"You don't understand what I'm saying," my MIL said. "I know he went out to play and spread fertilizer, but I want to know did he go straight out or did he wait a little while and then go out?"
She was right. I didn't understand. But it wasn't what she was saying. I got that part. It was what she was meaning.
You see, what she said was, "Is Father out playing or is he in the other room resting?"
My automatic response was, "Father isn't playing. He went out to the field with the fertilizer." You see, my mind is just totally western sometimes. It never dawned on me that this was a question of when something was done, even though I have lived with my in-laws long enough to know their habits quite well. Instead, I thought this was a question of what was being done. Both choices seemed to assume that my FIL was not working, when in fact, he was working quite hard. I wanted to make sure my MIL knew he was working.
But that's where my western mind made the big mistake. IT'S OKAY FOR FIL TO PLAY! It's expected! It's healthy! Only in my backward culture (and I am not being sarcastic here) is this an accusation.
I can't tell you how depressed I was after this conversation--mainly because I know how hard we are both trying to communicate.
You see, we leave for home in 17 days. That's it. 17 days. And there's still so much I would like to do with my in-laws and so much I wish I could say and so many ways I wish they knew that I do love them.
How do you tell your MIL that you're sorry that you have to take her grandchildren back, but that you're just not good enough to navigate the Korean system?
How do you tell your FIL that you believe in his son's ability more than your own?
How do you explain how grateful you are for what they try to do, even if you don't entirely understand it?
Of course, it's not the first time we have misunderstood one another. There was the infamous time before my oldest was born that my mother-in-law desperately wanted to wash laundry, which I understand by gestures and which I was trying to tell her would have to wait until our downstairs neighbor was finished. That part was okay, except my MIL could not understand what I was trying to say (my Korean was not good enough) and I did not realize that the word she was saying was "laundry" and not "faster"--the Korean words are virtually the same to western ears--and so the two of us were reduced to frantic messes. So when my husband came home 90 minutes later, he was greeted by an exasperated father and a mother and wife in tears. It was not our finest moment.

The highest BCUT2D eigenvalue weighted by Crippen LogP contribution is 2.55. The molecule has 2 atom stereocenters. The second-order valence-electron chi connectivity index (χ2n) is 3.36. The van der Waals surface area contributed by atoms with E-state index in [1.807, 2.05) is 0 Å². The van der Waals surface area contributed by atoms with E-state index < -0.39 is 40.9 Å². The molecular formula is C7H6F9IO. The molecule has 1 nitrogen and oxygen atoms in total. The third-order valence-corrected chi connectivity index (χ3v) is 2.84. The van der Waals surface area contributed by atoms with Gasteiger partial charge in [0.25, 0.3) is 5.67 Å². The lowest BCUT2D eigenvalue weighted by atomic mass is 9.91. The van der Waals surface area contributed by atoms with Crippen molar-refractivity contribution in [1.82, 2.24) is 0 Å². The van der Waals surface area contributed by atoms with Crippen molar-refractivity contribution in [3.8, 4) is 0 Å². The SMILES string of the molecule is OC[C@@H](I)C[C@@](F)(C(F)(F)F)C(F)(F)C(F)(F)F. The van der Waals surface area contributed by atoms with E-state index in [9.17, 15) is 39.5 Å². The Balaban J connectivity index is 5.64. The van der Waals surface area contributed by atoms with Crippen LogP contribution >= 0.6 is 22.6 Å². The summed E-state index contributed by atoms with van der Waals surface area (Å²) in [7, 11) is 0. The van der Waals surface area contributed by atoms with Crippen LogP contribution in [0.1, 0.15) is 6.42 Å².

But then, we can misunderstand each other without saying a word. When we first moved to Korea, there were many times when I just couldn't communicate what was happening. My parents-in-law would tell me something, and I would be completely unable to respond. I was so angry at myself and so frustrated. How was it possible to have studied Korean, lived here for a year, and have been married for six to a Korean, and still not be able to say simple things? (Well, I'll tell you--no language book or class I've ever been in has provided socially appropriate phrases for things like, "Sorry, but I have to nurse the baby RIGHT NOW," or "The baby is completely out of oufits because he peed through his last one and I haven't yet learned to function in a country without clothes dryers.") I was very clearly frustrated, often breathing heavily and sometimes even leaving the room. But later, I found out my in-laws were worried that I was angry with THEM. I was so ashamed. Not only was I unable to find the right words, but in my inability to speak, I was accidentally hurting the people who were trying their best to help me.
And let me tell you, trying your best to help is not always helpful. Like the time I wiped and put away all the dishes for my mother-in-law only to have my sister-in-law wash them again because the towel, which was totally dry and out the way we westerners keep our dish towels out, was "too dusty and dirty," and should be rinsed first. Or the time I put up the squid where it was cool only to have it come crashing to the floor when someone used what was below it. Oops!
Will the four years I spent learning Korean customs which are so opposite mine make up for the two in which I snapped at poor Eugene for putting wet silverware on the table? What is poor taste in America (didn't you even have time to dry the dishes?) is considerate and cleanly here (see? These are newly cleaned--no dust).
I don't know the answers only that whatever the solution, it is not a simple one. I only hope each day brings us closer to understanding.